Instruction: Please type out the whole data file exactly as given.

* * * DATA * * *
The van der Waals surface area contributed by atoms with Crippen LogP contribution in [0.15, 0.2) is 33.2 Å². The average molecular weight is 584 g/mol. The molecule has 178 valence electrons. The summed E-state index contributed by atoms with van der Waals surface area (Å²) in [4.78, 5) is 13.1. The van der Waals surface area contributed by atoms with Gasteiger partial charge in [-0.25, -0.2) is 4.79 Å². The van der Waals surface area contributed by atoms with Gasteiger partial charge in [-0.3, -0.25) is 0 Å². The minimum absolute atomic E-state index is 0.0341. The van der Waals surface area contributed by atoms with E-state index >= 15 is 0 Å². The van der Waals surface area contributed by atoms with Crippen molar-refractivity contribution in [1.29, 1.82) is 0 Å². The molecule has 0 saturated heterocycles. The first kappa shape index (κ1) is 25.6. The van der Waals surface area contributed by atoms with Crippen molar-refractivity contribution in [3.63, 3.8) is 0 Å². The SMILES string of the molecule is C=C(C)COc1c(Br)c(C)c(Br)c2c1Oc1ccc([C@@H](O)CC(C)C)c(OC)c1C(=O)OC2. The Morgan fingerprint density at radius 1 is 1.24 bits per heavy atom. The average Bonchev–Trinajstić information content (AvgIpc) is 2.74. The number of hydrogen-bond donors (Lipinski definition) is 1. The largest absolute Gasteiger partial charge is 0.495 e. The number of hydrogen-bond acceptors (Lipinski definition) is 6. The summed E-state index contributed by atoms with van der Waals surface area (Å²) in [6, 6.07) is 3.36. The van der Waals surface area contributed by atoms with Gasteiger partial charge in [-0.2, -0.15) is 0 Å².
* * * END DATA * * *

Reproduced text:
The van der Waals surface area contributed by atoms with Crippen LogP contribution in [0.15, 0.2) is 33.2 Å². The average molecular weight is 584 g/mol. The molecule has 178 valence electrons. The summed E-state index contributed by atoms with van der Waals surface area (Å²) in [4.78, 5) is 13.1. The van der Waals surface area contributed by atoms with Gasteiger partial charge in [-0.25, -0.2) is 4.79 Å². The van der Waals surface area contributed by atoms with Gasteiger partial charge in [-0.3, -0.25) is 0 Å². The minimum absolute atomic E-state index is 0.0341. The van der Waals surface area contributed by atoms with E-state index >= 15 is 0 Å². The van der Waals surface area contributed by atoms with Crippen molar-refractivity contribution in [1.29, 1.82) is 0 Å². The molecule has 0 saturated heterocycles. The first kappa shape index (κ1) is 25.6. The van der Waals surface area contributed by atoms with Crippen molar-refractivity contribution in [3.63, 3.8) is 0 Å². The SMILES string of the molecule is C=C(C)COc1c(Br)c(C)c(Br)c2c1Oc1ccc([C@@H](O)CC(C)C)c(OC)c1C(=O)OC2. The Morgan fingerprint density at radius 1 is 1.24 bits per heavy atom. The average Bonchev–Trinajstić information content (AvgIpc) is 2.74. The number of hydrogen-bond donors (Lipinski definition) is 1. The largest absolute Gasteiger partial charge is 0.495 e. The number of hydrogen-bond acceptors (Lipinski definition) is 6. The summed E-state index contributed by atoms with van der Waals surface area (Å²) in [6, 6.07) is 3.36. The van der Waals surface area contributed by atoms with Gasteiger partial charge in [-0.2, -0.15) is 0 Å².